July 17, 2004


While it's true that I still have no golf game, I really want to earn one. Last summer, I played for practical reasons--I knew that in law, and particularly at the firm where I worked, knowing how to golf was a good career move. Once school started, I stopped golfing because studying seemed much more important, career-wise, than working on my golf game.

But this summer, I'm enjoying golf for its own sake. I'm sore from the all-day 18-hole gorgeous PGA course on the ocean experience that the firm sponsored for the summers--it was a fabulous experience for which I am very thankful. Despite the soreness, I have a tee time for Sunday, and I'm looking forward to it. I want to go back because I want to feel that great feeling when you hit the ball well--it's addictive. I also love the sun, the way my back feels creaky and well-used after a long day of golf, the conversations with friends, and the lack of time pressure.

But more importantly, I've realized that one of the best reasons why golf is a great game is because it sits in the middle ground between so many types of people.

Indoors v. Outdoors:

Outdoorsy types get the sun and the walk and the view. Indoorsy types get the civilized tamed-down nature. The alternative is hiking, camping, etc. where the indoorsy would not attend, or indoor activities, where the outdoorsy would feel closed in.

Drinkers vs. Non-drinkers:

In your personal social life, you can choose the presence or absence of alcohol, but not so for activities where your attendance is required for other reasons. In my experience, more company/firm social activities cater to drinkers than to the non-drinkers. I've heard negative comments by the drinkers about people not drinking at cocktail parties or open bars (as in, why did they even come?). I've heard complaints from people who prefer to drink that it makes no sense for alcohol to not be allowed at family-friendly company activities. And, I've heard gripes by non-drinkers because the company was sponsoring yet another alcohol-soaked activity. Too often, the presence or lack of alcohol sets the tone for the event and alienates people belonging to the unrepresented group.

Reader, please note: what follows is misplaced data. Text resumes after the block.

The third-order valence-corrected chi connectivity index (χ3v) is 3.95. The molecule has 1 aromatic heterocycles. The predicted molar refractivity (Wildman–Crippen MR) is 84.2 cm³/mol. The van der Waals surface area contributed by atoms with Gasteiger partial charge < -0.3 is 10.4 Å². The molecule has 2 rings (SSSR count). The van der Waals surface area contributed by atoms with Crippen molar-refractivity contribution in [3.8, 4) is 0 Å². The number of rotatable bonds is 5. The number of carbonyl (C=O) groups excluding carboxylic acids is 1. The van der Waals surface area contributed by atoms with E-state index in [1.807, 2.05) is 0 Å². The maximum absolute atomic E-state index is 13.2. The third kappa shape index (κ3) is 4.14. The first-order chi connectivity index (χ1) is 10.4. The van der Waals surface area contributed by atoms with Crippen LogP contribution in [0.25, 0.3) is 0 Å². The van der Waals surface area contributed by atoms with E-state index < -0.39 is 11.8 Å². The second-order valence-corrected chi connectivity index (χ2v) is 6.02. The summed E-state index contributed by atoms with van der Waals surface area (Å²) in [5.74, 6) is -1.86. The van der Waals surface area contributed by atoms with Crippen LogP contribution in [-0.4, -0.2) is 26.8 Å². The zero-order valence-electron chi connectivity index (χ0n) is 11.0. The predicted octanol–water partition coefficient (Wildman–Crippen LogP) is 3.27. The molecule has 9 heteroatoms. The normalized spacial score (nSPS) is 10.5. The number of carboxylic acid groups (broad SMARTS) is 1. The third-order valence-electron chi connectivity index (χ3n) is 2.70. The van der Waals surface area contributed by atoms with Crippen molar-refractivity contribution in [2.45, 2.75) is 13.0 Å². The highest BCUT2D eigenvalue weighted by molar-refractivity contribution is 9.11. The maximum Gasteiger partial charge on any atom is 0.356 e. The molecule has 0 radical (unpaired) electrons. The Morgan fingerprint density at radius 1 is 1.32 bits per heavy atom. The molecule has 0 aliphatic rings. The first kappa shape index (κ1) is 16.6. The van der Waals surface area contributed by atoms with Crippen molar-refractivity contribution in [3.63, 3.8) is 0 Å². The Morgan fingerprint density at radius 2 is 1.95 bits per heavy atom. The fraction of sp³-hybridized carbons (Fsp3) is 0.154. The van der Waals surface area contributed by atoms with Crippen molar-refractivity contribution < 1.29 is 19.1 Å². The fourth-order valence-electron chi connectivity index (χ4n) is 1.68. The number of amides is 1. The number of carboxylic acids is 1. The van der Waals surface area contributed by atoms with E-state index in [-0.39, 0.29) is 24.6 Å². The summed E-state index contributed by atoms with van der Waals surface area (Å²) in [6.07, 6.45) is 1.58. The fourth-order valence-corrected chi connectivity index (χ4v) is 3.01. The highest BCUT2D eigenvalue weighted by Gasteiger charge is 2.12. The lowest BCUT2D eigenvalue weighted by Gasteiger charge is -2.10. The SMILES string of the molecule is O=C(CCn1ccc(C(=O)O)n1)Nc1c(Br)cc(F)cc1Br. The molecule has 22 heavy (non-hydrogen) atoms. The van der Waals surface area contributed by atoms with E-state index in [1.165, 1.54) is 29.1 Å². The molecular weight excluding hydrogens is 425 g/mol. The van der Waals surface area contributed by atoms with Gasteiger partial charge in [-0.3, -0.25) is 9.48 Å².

Golf deals with this problem quite well--the focus of golfing is golf. The secondary focus is the socializing between the people playing golf. People who prefer to drink and/or smoke when they socialize can do so at the golf course with no fear of people considering it uncouth. People who prefer to abstain can do so without any remarks to that effect. (On a slightly related note, having someone ask me if I wanted the remainder of my wine in a "to-go" cup when I decided to leave the clubhouse before my wine was finished was a VERY odd experience. Who does that?)

Jocks vs. Geeks:

Golf is equally a mental and physical activity--it caters to both athletic types and cerebral types. People who like their leisure activities to be athletic can practice for hours, swing with power, hit hundreds of balls before playing the course, carry their own clubs, and/or walk the entire course. People who prefer not to sweat don't have to warm up, can take only the required number of swings to finish the course, can play a finesse-based game without much effort, and can ride in the carts and stay in the shade. People who prefer mental puzzles can spend infinite time analyzing the wind, the greens, the clubs, and the swing.

I could go on about the balance between team players and soloists, competitive and social players, and those who play by skill and those who play by luck. But I'll stop.

I just thought I'd give you all a warning. Golf may be showing up on this blog quite a bit more often. I may have to add it to my description on the left corner. I suck, but I like it and I imagine with practice I'll get better. Wish me luck.

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